I had just begun reading the first lesson at Ipsden, when the smallest member of the family achieved a noisy breakout from his pew, did a rather fine dummy run past me at the lectern (rendering me helpless with ill suppressed giggles and the beginnings of tears), raided the crib of a goat and two sheep and made his getaway back the way he had come. I think I may have amended Genesis to the tune of noting that it wasn’t only the voice of God that could be heard in the garden and for a moment I did wonder whether I would be able to continue in anything other than a strangled half laugh/half cry of a voice. The parents, after a valiant attempt of containment decided perhaps the walk home was in order – the next target would have definitely been the vicar whose appearance in a dress has proved to be so exciting that the small person feels he has to keep tugging at it while lovingly looking up and interrogatively repeating, “gumpa?”. People were very charitable about him and several came up to afterwards saying he should have stayed and children should be welcome in church and in principle I agree … in practice … well, lets just say he will be 2 on 29 December…

Zimsterne and Anthropologie tea towel

Zimsterne and Anthropologie tea towel

Last night, the vicar had a more informal celebration in the ruined church at Mongewell and even there there were probably well over 50 people (and possibly 70) crammed into the old apse which is all that remains weather tight.

The vicarage is filing up with the first instalment of family as the politicos dragged themselves away from Palace of Westminster and settled themselves into rural life (if you don’t count going back for a drinks party this evening). Now I must get back to finishing the latest jumper for someone’s Christmas present – why oh why did I go for multicoloured stripes? Am I really going to bother weaving in all those loose threads from the end of the stripes? (And since Penny from Norwich left a comment telling me that Kaffe Fassett used to leave his ends dangling free I almost feel that’s all the precedence I need.) Slovenliness is creeping into the Christmas preparations…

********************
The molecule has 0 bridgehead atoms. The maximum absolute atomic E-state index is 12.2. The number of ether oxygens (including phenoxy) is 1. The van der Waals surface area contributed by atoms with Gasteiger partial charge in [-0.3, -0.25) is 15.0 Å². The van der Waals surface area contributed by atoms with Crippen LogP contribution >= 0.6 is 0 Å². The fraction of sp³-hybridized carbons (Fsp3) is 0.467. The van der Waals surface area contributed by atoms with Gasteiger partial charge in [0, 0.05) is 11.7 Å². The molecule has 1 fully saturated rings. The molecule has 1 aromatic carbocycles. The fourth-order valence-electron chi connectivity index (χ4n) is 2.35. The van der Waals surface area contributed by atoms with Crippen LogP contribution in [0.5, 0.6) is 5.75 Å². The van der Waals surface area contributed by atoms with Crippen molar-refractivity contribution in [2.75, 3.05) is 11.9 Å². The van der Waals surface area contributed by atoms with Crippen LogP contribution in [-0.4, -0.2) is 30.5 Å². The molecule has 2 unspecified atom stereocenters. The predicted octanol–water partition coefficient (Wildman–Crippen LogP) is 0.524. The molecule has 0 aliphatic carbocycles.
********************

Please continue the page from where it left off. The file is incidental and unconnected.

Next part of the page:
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  1. Posted December 22, 2015 at 4:36 pm | Permalink

    Those biscuits do sound wonderful. I wonder when I’m going to get a chance to give that recipe a go…?

    • Mary Addison
      Posted December 22, 2015 at 8:51 pm | Permalink

      They’re very simple, Rachel and keep for up to 2 weeks in an airtight tin.
      But just let me warn you, the coating with meringue is quite time consuming.

  2. Bev S.
    Posted December 23, 2015 at 1:29 pm | Permalink

    Will you have Christmas Eve services too or Christmas Day services?
    We will have two tomorrow night–the first is the family service where children volunteer to act out the Christmas story. It is controlled chaos with an emphasis on the chaos. The second service is decidedly more sedate. We will start a new tradition this year with lighting candles outside and singing the last two carols there. Since the weather is to be in the mid-70’s (I am not sure what that is in Celsius but it is warm for Christmas), I am seriously thinking of wearing shorts under my robe.

    • Mary Addison